14 August 2022

Adventure: Lizzie Carr completes World first 400mile paddle board

June 7, 2016

1 WOMAN. 22 DAYS. 400 MILES. Adventurer and Ordnance Survey #GetOutside Champion, Lizzie Carr, has completed the challenge of a lifetime: to become the first person to successfully stand-up paddle board (SUP) the length of England via its connected waterways, using entirely human powered means. The challenge also had an important environmental purpose, as Lizzie plotted and mapped out plastic pollution along her route.


On Sunday 5th June Lizzie reached the finish line of this 650km (400 mile) endurance challenge that had seen her paddle for 22 consecutive days to cover the distance – the equivalent of 15.5 back-to-back marathons. She was also carrying 30kg of equipment on her paddle board, including a tent and food and supplies.

Commencing from the most southerly point of the connected waterways network – Godalming (River Wey) in Surrey – on Wednesday 11th May, Lizzie travelled upstream through River Thames onto Oxford Canal before heading onto Coventry and Stoke on Trent canal. She then continued north to reach the Manchester via the Bridgewater canal before finishing in Kendal, Cumbria – the most northerly point of the connected waterways network – some 400 miles later.

Lizzie took up paddle boarding just two years ago after being diagnosed with cancer as a low impact way of regaining strength and fitness. She decided to take on this challenge after being appalled by the volume of plastic pollution in the canals and rivers.


Lizzie said: “Paddle boarding the waterways has been the adventure of a lifetime full of challenges and unknowns but, more than that, it’s highlighted how beautiful this country is and has demonstrated to me that we need to reclaim our waterways as an iconic piece of history to respect and cherish. Nearly 80 per cent of plastic pollution in the world’s oceans comes from inland sources, so focusing on cleaning up canals and rivers is where a real difference can be made to help to resolve the global problem of plastics choking our seas.”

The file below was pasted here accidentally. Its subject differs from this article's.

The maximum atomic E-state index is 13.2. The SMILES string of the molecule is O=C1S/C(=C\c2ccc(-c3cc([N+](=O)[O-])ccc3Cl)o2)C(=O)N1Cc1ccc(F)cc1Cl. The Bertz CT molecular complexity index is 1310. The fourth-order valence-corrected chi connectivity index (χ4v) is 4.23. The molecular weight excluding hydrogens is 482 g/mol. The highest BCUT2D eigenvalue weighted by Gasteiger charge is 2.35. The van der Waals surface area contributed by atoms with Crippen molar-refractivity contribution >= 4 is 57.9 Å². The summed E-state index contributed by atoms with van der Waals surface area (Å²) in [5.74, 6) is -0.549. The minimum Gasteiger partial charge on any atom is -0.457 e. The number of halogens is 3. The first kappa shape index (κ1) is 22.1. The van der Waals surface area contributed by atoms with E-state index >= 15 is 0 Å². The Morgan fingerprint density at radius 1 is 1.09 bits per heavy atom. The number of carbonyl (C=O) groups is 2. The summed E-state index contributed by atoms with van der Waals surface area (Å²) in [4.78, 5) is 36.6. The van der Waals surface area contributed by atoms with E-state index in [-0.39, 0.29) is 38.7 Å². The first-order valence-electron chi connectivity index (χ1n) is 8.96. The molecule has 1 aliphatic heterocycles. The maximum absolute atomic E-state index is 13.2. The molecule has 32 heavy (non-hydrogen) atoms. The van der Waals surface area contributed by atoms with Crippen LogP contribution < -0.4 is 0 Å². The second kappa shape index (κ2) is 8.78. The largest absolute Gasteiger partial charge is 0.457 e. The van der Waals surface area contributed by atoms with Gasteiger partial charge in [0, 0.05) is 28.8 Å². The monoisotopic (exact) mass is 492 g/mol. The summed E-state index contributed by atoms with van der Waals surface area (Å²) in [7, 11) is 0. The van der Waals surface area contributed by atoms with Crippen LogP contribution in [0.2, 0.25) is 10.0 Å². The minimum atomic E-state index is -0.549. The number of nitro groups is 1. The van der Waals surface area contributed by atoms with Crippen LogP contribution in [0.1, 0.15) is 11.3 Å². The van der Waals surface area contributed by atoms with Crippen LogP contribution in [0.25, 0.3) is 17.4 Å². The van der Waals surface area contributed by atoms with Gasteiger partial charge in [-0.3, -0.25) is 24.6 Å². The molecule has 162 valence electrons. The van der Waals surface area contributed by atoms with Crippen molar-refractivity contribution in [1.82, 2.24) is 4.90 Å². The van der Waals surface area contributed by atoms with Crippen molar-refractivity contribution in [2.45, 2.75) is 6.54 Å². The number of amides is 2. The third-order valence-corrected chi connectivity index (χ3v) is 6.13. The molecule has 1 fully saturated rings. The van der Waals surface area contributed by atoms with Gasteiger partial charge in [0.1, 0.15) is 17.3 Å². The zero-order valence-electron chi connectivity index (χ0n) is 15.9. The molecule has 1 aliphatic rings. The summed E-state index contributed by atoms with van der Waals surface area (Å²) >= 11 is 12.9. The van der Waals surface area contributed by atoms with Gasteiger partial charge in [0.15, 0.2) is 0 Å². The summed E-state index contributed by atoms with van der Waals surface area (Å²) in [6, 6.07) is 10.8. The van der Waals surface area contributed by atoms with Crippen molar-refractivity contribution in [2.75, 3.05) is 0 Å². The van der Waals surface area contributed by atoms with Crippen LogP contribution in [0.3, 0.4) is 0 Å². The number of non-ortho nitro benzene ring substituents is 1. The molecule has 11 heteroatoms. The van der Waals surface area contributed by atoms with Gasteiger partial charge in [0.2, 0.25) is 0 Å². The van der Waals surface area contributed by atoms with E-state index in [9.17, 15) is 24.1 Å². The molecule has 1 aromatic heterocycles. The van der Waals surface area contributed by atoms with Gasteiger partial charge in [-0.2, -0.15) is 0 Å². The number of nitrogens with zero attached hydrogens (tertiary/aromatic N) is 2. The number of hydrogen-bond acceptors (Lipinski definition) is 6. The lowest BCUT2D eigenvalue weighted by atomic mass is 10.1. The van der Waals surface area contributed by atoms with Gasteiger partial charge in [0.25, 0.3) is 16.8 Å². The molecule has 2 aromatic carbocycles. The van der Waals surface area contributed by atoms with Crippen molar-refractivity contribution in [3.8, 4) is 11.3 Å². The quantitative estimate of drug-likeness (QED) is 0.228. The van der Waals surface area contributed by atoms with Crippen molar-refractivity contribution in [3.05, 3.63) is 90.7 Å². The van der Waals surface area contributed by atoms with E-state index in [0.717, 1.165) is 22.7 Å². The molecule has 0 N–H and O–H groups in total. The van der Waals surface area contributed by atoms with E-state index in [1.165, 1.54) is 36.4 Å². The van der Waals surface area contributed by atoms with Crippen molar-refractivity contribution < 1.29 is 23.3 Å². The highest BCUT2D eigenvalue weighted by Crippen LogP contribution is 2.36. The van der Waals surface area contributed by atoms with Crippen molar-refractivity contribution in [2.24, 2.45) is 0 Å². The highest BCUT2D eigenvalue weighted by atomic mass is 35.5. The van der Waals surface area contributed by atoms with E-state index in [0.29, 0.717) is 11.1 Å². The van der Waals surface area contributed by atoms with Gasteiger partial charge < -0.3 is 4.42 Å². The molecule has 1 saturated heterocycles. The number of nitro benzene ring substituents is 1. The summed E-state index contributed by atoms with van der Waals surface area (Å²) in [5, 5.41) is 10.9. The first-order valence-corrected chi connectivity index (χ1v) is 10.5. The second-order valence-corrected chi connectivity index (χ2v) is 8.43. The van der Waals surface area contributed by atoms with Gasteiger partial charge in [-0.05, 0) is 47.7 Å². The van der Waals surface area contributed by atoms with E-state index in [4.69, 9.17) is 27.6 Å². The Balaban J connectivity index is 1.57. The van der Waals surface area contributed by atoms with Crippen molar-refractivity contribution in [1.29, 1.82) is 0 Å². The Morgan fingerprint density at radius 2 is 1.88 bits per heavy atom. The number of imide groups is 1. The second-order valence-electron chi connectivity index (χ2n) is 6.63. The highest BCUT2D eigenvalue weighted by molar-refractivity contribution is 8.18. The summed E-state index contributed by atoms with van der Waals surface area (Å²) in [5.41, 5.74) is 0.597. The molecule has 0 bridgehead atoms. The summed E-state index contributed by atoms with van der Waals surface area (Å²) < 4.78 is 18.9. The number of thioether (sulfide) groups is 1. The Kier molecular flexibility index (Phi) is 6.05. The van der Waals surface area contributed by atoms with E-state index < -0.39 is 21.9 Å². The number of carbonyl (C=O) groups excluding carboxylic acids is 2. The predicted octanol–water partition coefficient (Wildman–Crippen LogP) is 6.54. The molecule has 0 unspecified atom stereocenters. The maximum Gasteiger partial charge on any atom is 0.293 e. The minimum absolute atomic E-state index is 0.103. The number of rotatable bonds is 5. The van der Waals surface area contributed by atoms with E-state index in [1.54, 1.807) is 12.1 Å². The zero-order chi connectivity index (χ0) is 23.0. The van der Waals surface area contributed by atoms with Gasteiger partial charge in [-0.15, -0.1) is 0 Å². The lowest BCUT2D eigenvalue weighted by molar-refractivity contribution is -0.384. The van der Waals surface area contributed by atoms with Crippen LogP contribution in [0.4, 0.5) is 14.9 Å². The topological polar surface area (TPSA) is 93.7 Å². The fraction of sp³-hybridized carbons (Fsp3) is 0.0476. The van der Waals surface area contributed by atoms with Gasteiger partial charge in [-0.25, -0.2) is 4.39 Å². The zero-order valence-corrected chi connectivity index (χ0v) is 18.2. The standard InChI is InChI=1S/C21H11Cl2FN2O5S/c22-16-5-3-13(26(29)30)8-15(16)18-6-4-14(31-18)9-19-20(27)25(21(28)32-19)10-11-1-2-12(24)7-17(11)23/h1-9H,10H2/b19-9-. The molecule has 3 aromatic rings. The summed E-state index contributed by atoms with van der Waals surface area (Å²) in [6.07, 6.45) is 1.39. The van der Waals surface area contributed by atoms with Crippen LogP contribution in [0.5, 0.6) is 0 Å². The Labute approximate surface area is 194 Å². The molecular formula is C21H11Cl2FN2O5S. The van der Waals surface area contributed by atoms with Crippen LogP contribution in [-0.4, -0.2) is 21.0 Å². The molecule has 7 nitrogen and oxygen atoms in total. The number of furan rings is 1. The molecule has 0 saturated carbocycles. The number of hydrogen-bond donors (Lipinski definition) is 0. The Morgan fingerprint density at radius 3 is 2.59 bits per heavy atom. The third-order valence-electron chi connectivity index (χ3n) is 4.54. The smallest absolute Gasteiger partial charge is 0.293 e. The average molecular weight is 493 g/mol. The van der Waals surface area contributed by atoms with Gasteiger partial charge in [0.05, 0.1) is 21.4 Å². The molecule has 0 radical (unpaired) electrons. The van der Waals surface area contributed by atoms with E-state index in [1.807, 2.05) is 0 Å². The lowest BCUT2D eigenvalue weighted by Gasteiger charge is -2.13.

Lizzie has captured over 1200 examples of plastic pollution on the waterways and seen everything from hot water bottles and traffic cones to dummies, plates, push chairs and trolleys.

Using a GPS system that geo-located her images and plotting them on a map Lizzie has already started to build a clear picture from her single journey across the length of the country (www.lizzieoutside.co.uk/plotting-plastic-pollution) that she will continue to add to. She is also inviting people to share their findings using #PlasticPatrol too.


“After being diagnosed with cancer the water was where I could gather my thoughts, seek comfort and find restoration. Paddle boarding was an important part of my recovery process and was where I found happiness and perspective during a difficult time. I feel incredibly protective of our canals and rivers and this journey was my way of giving something back and do my bit to help preserve them. Nature doesn’t need us, we need nature, so it’s important that the real and immediate threat we’re facing from plastic pollution globally is looked at and addressed on local levels before it’s too late.”

Lizzie’s feat of endurance saw her travel through nine counties and portage 193 locks, as well as crossing 6km of tunnels and aqueducts standing over 25ft above the ground. She also confronted a number of challenges from unpredictable weather, as she paddled through torrential downpours whilst upstream on in River Thames and battled against headwinds and crosswinds reaching up to 18mph throughout the route.

Lizzie concludes: “There are so many adventures to be had without needing to travel to far-flung destinations. The UK has some of the most challenging and varied terrain that rivals almost anywhere in the world. It’s certainly not a soft option and the unpredictable weather means you just never know what to expect – I’ve had the greatest adventure of my life – and I haven’t left England!”

Lizzie supported two charities as part of this challenge, WaterTrek and WaterAid, splitting all proceeds equally between them both.

Initial findings from #PlasticPatrol:
X 1662 plastic bottles
X 851 plastic bags
X 835 food wrappers
X 40 footballs
X 24 toys
X 16 shoes
X 9 lighters
X 7 dummies
X 3 chairs
X 2 plastic helmets
X 2 plastic cones
X 1 hot water bottle
X 1 bin lid

The Women’s Sports Magazine




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